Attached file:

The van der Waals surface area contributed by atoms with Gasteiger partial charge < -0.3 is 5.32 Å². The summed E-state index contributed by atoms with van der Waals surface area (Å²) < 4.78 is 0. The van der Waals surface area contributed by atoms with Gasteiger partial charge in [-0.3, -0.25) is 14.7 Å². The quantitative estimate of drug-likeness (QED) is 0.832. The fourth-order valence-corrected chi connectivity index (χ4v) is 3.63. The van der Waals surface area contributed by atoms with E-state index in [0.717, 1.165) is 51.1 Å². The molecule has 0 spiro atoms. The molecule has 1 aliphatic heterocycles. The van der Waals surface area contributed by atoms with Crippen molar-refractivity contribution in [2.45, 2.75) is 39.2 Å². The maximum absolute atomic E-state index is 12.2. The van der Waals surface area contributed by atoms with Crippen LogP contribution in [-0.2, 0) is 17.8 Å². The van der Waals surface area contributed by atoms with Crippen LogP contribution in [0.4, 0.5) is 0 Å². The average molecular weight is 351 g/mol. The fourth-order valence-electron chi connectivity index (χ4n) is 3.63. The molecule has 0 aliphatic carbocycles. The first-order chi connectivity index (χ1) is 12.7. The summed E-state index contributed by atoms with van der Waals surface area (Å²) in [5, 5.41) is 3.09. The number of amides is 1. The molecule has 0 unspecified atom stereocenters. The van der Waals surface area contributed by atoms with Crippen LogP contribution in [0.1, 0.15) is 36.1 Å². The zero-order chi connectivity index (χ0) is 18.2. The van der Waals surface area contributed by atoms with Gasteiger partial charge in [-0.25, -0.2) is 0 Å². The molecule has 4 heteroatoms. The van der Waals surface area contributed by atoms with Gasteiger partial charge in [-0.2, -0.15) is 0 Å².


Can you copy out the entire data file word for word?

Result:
The van der Waals surface area contributed by atoms with Gasteiger partial charge < -0.3 is 5.32 Å². The summed E-state index contributed by atoms with van der Waals surface area (Å²) < 4.78 is 0. The van der Waals surface area contributed by atoms with Gasteiger partial charge in [-0.3, -0.25) is 14.7 Å². The quantitative estimate of drug-likeness (QED) is 0.832. The fourth-order valence-corrected chi connectivity index (χ4v) is 3.63. The van der Waals surface area contributed by atoms with E-state index in [0.717, 1.165) is 51.1 Å². The molecule has 0 spiro atoms. The molecule has 1 aliphatic heterocycles. The van der Waals surface area contributed by atoms with Crippen molar-refractivity contribution in [2.45, 2.75) is 39.2 Å². The maximum absolute atomic E-state index is 12.2. The van der Waals surface area contributed by atoms with Crippen LogP contribution in [-0.2, 0) is 17.8 Å². The van der Waals surface area contributed by atoms with Crippen LogP contribution in [0.4, 0.5) is 0 Å². The average molecular weight is 351 g/mol. The fourth-order valence-electron chi connectivity index (χ4n) is 3.63. The molecule has 0 aliphatic carbocycles. The first-order chi connectivity index (χ1) is 12.7. The summed E-state index contributed by atoms with van der Waals surface area (Å²) in [5, 5.41) is 3.09. The number of amides is 1. The molecule has 0 unspecified atom stereocenters. The van der Waals surface area contributed by atoms with Crippen LogP contribution in [0.1, 0.15) is 36.1 Å². The zero-order chi connectivity index (χ0) is 18.2. The van der Waals surface area contributed by atoms with Gasteiger partial charge in [-0.25, -0.2) is 0 Å². The molecule has 4 heteroatoms. The van der Waals surface area contributed by atoms with Gasteiger partial charge in [-0.2, -0.15) is 0 Å².